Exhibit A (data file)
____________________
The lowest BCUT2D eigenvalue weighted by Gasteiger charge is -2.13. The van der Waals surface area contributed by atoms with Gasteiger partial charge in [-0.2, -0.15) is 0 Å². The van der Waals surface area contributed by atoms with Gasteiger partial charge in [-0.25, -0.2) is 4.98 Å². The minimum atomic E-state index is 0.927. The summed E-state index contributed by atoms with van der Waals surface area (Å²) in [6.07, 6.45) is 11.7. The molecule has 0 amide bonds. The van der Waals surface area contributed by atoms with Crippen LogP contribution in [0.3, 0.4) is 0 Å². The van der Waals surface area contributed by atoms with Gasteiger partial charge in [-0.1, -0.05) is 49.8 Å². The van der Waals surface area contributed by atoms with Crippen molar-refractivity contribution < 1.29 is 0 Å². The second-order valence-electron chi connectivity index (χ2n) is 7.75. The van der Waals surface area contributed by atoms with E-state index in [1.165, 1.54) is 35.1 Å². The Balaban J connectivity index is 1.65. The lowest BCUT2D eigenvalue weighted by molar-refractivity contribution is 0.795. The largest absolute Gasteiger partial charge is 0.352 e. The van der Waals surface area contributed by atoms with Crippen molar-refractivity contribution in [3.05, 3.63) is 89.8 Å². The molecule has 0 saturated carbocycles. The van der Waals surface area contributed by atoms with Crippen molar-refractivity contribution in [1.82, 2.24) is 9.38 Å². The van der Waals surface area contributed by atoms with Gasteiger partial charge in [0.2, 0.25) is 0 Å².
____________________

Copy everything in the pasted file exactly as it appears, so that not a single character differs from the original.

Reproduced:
The lowest BCUT2D eigenvalue weighted by Gasteiger charge is -2.13. The van der Waals surface area contributed by atoms with Gasteiger partial charge in [-0.2, -0.15) is 0 Å². The van der Waals surface area contributed by atoms with Gasteiger partial charge in [-0.25, -0.2) is 4.98 Å². The minimum atomic E-state index is 0.927. The summed E-state index contributed by atoms with van der Waals surface area (Å²) in [6.07, 6.45) is 11.7. The molecule has 0 amide bonds. The van der Waals surface area contributed by atoms with Crippen LogP contribution in [0.3, 0.4) is 0 Å². The van der Waals surface area contributed by atoms with Gasteiger partial charge in [-0.1, -0.05) is 49.8 Å². The van der Waals surface area contributed by atoms with Crippen molar-refractivity contribution < 1.29 is 0 Å². The second-order valence-electron chi connectivity index (χ2n) is 7.75. The van der Waals surface area contributed by atoms with E-state index in [1.165, 1.54) is 35.1 Å². The Balaban J connectivity index is 1.65. The lowest BCUT2D eigenvalue weighted by molar-refractivity contribution is 0.795. The largest absolute Gasteiger partial charge is 0.352 e. The van der Waals surface area contributed by atoms with Crippen molar-refractivity contribution in [3.05, 3.63) is 89.8 Å². The molecule has 0 saturated carbocycles. The van der Waals surface area contributed by atoms with Crippen molar-refractivity contribution in [1.82, 2.24) is 9.38 Å². The van der Waals surface area contributed by atoms with Gasteiger partial charge in [0.2, 0.25) is 0 Å².